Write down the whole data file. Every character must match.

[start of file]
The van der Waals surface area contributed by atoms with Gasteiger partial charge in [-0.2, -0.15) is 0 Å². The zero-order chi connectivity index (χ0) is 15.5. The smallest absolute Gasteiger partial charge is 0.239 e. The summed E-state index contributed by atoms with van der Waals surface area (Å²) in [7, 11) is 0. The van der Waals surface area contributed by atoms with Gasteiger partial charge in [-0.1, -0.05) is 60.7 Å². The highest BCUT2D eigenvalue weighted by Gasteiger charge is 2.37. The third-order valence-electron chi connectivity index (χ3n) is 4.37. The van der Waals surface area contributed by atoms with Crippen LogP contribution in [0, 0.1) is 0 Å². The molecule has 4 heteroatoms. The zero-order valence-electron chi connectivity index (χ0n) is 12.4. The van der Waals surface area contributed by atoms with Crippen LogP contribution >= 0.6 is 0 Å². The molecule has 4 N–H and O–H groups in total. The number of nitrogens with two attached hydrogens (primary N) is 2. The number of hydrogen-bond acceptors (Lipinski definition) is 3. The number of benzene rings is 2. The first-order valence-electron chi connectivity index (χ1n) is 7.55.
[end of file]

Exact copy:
The van der Waals surface area contributed by atoms with Gasteiger partial charge in [-0.2, -0.15) is 0 Å². The zero-order chi connectivity index (χ0) is 15.5. The smallest absolute Gasteiger partial charge is 0.239 e. The summed E-state index contributed by atoms with van der Waals surface area (Å²) in [7, 11) is 0. The van der Waals surface area contributed by atoms with Gasteiger partial charge in [-0.1, -0.05) is 60.7 Å². The highest BCUT2D eigenvalue weighted by Gasteiger charge is 2.37. The third-order valence-electron chi connectivity index (χ3n) is 4.37. The van der Waals surface area contributed by atoms with Crippen LogP contribution in [0, 0.1) is 0 Å². The molecule has 4 heteroatoms. The zero-order valence-electron chi connectivity index (χ0n) is 12.4. The van der Waals surface area contributed by atoms with Crippen LogP contribution >= 0.6 is 0 Å². The molecule has 4 N–H and O–H groups in total. The number of nitrogens with two attached hydrogens (primary N) is 2. The number of hydrogen-bond acceptors (Lipinski definition) is 3. The number of benzene rings is 2. The first-order valence-electron chi connectivity index (χ1n) is 7.55.